1925 Dedication Day: A (Block) Party from the Past

Spring is a busy time of year for historic house museums, as we see an influx of school groups, vacationers, and families taking advantage of the beautiful weather. This spring is an especially exciting year at Historic Kenmore since we are preparing to celebrate our centennial anniversary! As discussed in our previous blog post, it … Continue reading 1925 Dedication Day: A (Block) Party from the Past

Kenmore’s Centennial: How the Ladies of the Kenmore Association Saved the Lewis Family Home

The year 2022 is significant for The George Washington Foundation as it is the centennial of the saving of Kenmore.  We have begun the new year with a new exhibit exploring the saving of Kenmore by The Kenmore Association and the beginning of the restoration of the house and turning it into a treasured historic … Continue reading Kenmore’s Centennial: How the Ladies of the Kenmore Association Saved the Lewis Family Home

What in the World is Twelfth Night?: A Visit with the Ghost of Twelfth Night Past

Usually, at this time of year preparations are well underway for our annual Twelfth Night at Kenmore: A Dramatic Performance.  The play takes place in January 1776, during the first Christmas season celebrated at Kenmore. Unfortunately, this year’s celebration of Twelfth Night at Kenmore is canceled due to winter weather.  However, if you are familiar … Continue reading What in the World is Twelfth Night?: A Visit with the Ghost of Twelfth Night Past

A National Treasure’s Life: A History of The Declaration of Independence

Join us for our first Movie on the Lawn event at Historic Kenmore on Friday, September 17 as we show National Treasure starring Nicholas Cage and the Declaration of Independence! FACT: George Washington’s Culper Spy Ring used codes, ciphers, and invisible ink (among other tactics) to outwit the British during the American Revolution. FICTION: There … Continue reading A National Treasure’s Life: A History of The Declaration of Independence

National Parks, National Historic Landmarks, and the National Register of Historic Places, Oh My!

Throughout my time as a museum professional, I have worked at several different museums each with different classifications, rules, and operating procedures. Before entering the museum world, I used to think that most museums operated in a similar way. However, that could not be further from the truth. One of the most common questions I … Continue reading National Parks, National Historic Landmarks, and the National Register of Historic Places, Oh My!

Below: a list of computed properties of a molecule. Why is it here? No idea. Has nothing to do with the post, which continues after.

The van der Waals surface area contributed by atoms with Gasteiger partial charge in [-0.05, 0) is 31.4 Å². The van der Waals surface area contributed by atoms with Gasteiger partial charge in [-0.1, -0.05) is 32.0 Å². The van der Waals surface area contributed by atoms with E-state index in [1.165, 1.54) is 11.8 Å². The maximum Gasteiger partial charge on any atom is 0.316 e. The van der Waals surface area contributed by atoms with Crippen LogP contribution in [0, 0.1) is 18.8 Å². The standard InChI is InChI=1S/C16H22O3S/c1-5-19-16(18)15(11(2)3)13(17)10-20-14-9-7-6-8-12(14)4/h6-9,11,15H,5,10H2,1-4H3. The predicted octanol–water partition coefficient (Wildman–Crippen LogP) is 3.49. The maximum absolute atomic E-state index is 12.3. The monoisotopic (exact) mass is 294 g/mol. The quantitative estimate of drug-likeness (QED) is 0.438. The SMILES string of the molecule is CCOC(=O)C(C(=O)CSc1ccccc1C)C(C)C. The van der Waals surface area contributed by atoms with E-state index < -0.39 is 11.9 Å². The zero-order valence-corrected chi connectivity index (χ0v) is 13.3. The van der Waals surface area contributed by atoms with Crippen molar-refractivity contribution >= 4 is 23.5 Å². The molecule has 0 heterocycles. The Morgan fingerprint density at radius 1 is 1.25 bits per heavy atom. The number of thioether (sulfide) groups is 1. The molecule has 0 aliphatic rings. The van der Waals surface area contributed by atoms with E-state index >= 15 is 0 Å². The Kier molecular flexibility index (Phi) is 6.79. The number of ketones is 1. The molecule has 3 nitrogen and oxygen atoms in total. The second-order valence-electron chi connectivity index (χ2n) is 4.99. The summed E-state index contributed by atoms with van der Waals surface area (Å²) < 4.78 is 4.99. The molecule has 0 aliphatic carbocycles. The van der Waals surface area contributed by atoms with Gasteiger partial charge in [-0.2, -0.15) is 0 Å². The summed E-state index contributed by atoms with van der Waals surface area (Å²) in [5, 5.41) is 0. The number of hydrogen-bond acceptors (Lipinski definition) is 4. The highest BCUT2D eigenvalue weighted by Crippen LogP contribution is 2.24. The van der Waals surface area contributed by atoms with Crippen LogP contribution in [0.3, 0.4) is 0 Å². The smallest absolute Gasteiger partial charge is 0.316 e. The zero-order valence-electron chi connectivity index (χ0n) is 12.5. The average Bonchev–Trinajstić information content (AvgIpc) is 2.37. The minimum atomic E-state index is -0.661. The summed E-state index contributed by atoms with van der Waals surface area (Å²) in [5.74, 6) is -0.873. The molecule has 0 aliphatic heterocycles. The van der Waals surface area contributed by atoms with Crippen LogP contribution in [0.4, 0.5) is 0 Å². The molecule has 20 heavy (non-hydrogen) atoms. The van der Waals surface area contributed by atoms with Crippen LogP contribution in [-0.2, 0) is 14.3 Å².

Liberty vs. The King: National Identities in Two Lewis Family Drinking Vessels

Visitors to Kenmore’s Drawing Room may have noticed an unusual pairing of glassware and ceramic pieces displayed on the gaming table - a beautiful, air-twist stem wine glass sitting next to a Westerwald pottery jug. At first glance, this small vignette may simply appear to depict a wine jug at the ready, waiting to fill … Continue reading Liberty vs. The King: National Identities in Two Lewis Family Drinking Vessels

Stories that Demand to be Told: Fielding Lewis and the Bray School for Educating Enslaved Children

During the 18th century, the city of Fredericksburg was described as “a considerable town of trade, furnishing the country around.”[1] As such, it was deemed a rather important town and was the site of one of two schools for enslaved children established in Virginia during the Colonial period. The school was located somewhere downtown, likely … Continue reading Stories that Demand to be Told: Fielding Lewis and the Bray School for Educating Enslaved Children

What Was Old Is New Again: The Return of a Map & Floorcloth to Fielding Lewis’s Office

There were exciting arrivals at Historic Kenmore at the end of March! Two new additions made their debut in Fielding Lewis’s Office – a reproduction map on hanging rollers, and a long-awaited floorcloth.    Fielding Lewis owned 6 maps, which we assume he stored in his office.  One of those maps may well have been what … Continue reading What Was Old Is New Again: The Return of a Map & Floorcloth to Fielding Lewis’s Office